The Street Machine files: Green medicine

From the pages of Street Machine, August/September 1985, Peter Kiszonka’s XXX 308.

WHEN Peter Kiszonka decided to build his dream Torana, he wanted the job done right. And like the old saying goes, if you want it done properly, you gotta do it yourself. Pete, 21, from Cabramatta in Sydney’s west, is a fitter/machinist by trade, which is a handy start. But he knew sweet FA about panel work, spray painting, or the auto sparky’s trade. Yet he figured if he wanted good paint, straight panels and electrics that weren’t going to make like a bonfire, then he had some learning to do. Particularly as he wanted a tough and tidy streeter for a modest outlay of bucks.

Today, Dr. Pete’s Green machine sure ain’t hard to swallow. From the stroked 308 installation to the Ford 9-inch rear, Pete did it all himself – with just a little help from his friends.

The story of his lime green LH Torana began when he bought a straight four door shell for $450. There was some minor quarter-panel damage but with a mate’s help the put it right. The SL shell then got UC doors and the whole body was stripped to metal and file finished. Pete’s plan was to transform the sedate family man’s sedan into a car even more potent and durable than the high steppin’ SL/R 5000.

To do the job meant twisting the arm of Mr Kiszonka Snr, who’d been promising to build a backyard garage for 12 years. With Peter’s persuasion, the triple bay garage was knocked up double quick time. “I reckoned it couldn’t be too hard,” he recalls, “and it wasn’t. It just took plenty of time and heaps of patience.” You get the idea patience is something Pete’s not short on. He experimented on a few old panels, then fired up the compressor and hit the car, along with the bolt on ‘glass flares, spoiler and deck lid, with generous coats of the General’s original Barbados Green. Why Barbados Green? “Everyone’s got red cars. I just wanted to be different.” It was a magic job straight off the gun and it encouraged Pete to attack the engine bay as a finishing touch.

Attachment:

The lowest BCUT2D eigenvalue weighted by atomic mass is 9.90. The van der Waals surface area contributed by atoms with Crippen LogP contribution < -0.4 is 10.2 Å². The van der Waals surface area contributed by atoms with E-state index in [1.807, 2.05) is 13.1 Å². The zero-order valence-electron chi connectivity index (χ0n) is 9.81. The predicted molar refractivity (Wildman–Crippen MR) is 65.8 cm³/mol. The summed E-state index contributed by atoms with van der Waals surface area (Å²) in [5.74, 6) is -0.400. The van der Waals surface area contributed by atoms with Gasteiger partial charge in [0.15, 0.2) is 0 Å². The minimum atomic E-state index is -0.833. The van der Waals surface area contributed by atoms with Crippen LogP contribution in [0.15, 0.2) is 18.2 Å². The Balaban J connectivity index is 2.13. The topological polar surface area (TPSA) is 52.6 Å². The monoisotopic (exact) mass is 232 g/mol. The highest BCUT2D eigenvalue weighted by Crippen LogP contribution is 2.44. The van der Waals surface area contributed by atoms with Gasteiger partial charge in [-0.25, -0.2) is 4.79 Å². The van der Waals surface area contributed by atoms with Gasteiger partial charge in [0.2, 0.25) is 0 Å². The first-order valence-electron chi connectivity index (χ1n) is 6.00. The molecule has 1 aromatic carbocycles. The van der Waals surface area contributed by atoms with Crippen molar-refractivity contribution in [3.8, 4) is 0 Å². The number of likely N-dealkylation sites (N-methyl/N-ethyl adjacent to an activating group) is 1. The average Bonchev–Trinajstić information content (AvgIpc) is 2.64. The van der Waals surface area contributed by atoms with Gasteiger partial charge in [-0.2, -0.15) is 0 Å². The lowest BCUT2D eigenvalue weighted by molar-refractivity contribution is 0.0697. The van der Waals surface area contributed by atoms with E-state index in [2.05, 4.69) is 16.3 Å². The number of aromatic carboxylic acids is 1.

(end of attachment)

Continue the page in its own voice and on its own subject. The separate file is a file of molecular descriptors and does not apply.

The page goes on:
Meanwhile, the Kiszonka family garage housed some new arrivals – Pete gave the nine-inch Ford axle a short back and sides, fitting up Falcon discs with HZ stud pattern as he went. Then he slotted the whole assembly home under his Torrie. Geared short to rotate the earth, the diff’s original 2.75s never let the car reveal its true potential. Pete could light ‘em up – on the roll – in second. Getting off the mark, however, was a problem with that moonshot diff. But a set of 3.5 gears soon fixed that.

What else could Pete do but match it all to a very warm 308? The stroker crank actually pushes it closer to 336 cubes. The sparks are by Mallory and the wiring by the persistent Mr Kiszonka. “Why pay an auto electrician?” he said, “It’s not that hard!” Spitting the spent gas out the other end is a set of Pacemaker headers matched to a 2.5” system flange-jointed by Peter.

The suspension is a combination of A9X bushes, Selby springs and stabiliser bars machined and bent by Pete in an effort to tighten up the handling. Wheels are Centrelines – an 8.5 by 15 combo at the front and meaty 10 by 15s at the rear. Tyres are BFG Comp TA’s 225/50 respectively.

Green Medicine was finished only a few weeks before we photographed it and Pete still had one or two jobs to tidy up. He’s thinking of turning the alloy half cage into a full cage, the hoodlining still needs a little work and he wants to transplant the battery from under the bonnet into the boot: Now that the car’s nearly finished, Peter’s got some spare time ton his hands. So what does he do?

He signs up for extra tech courses – that’s what. With that sort of training, Dr Kiszonka’s next batch of medicine should be sensational.

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